Agile Leaders are Responsive


Over the past year, you’ve likely heard the term agile coming from Interstates. Our focus on agility is part of being an enduring company that provides stability for our employees and our clients. One aspect of agile is being responsive. Responsiveness looks at how we behave when presented with a business problem or challenge. A leader has two options. They can either be responsive or reactive to business challenges.  Let's take a look at both options so you know the difference between the two and you can assess how you might become a more responsive leader. 

So, what does it mean to be a responsive leader? Pamela Meyer in her book, The Agility Shift, defines responsive as “The ability to respond quickly and effectively to the unexpected and unplanned, as well as to emerging opportunities.” [1]  Responsive leaders take time to think when they encounter something challenging. They listen to others explain the problem. They may consult colleagues or discuss with others who have experienced something similar. They consider both short-term and long-term outcomes as well as the consequences of their actions. They are deliberate as they formulate a response; acting strategically to take a business challenge and turn it into an opportunity. 

Reactive leaders operate on their emotions, often the emotion of fear. Their desire is to act quickly and keep everything under control. They often make snap decisions and go with the first idea that pops in their mind. Reactive leaders are rarely effective. 

One way to be a more responsive leader is to operate with the mentality of “slower is faster”. It may sound counter-intuitive but slowing down or pausing can help you be quicker and more effective in the long-run. Slowing down allows you time to think, go deeper, truly understanding your challenge and come up with solid solutions that allow you to reach your objectives quicker and use less energy. "What time you lose in decision making, you gain in execution" a CEO of a global agrichemicals company once shared. [2]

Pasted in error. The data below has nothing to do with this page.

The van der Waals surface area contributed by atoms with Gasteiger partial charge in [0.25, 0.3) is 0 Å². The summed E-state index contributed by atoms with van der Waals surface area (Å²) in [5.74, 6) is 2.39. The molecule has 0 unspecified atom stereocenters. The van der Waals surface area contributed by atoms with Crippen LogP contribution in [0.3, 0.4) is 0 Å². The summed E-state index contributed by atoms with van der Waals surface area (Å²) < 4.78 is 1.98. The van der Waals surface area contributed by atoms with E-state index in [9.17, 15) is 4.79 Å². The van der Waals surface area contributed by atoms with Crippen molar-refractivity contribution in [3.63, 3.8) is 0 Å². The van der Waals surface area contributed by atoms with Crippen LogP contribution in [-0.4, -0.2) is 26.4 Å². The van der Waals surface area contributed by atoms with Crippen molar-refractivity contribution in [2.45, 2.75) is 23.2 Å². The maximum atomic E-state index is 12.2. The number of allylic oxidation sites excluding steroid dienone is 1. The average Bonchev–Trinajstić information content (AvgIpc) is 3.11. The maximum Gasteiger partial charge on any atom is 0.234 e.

It should be noted that both responsiveness and reactiveness happen in the same general time frame. You likely think the reactive leader acts quickly. They typically do but the responsive leader acts in a timely manner as well. Responsive leaders collect their thoughts. They don’t have a lot of time to create a perfect plan. A timely response trumps a perfect response.   

So, what can you do to become a more responsive leader? Meyer offers the following skills and indicators to help guide your efforts:    

Skills / Practices Performance Indicators
Improvisation Positively respond & resolve challenges
Communication, collaboration, and coordination Act in a timely manner
Decision making Client satisfaction
Mindfulness Utilize available resources
Game Finding:  Recognizing patterns
Learning Agility

How are you doing at being a responsive leader? What ways can you continue to develop your responsiveness skills as you pursue agility?

_______

Doug Post, Interstates President

[1] The Agility Shift by Pamela Meyer.  Pages 134-135. 

[2] https://www.mckinsey.com/business-functions/organization/our-insights/the-organization-blog/slowing-down-to-speed-up


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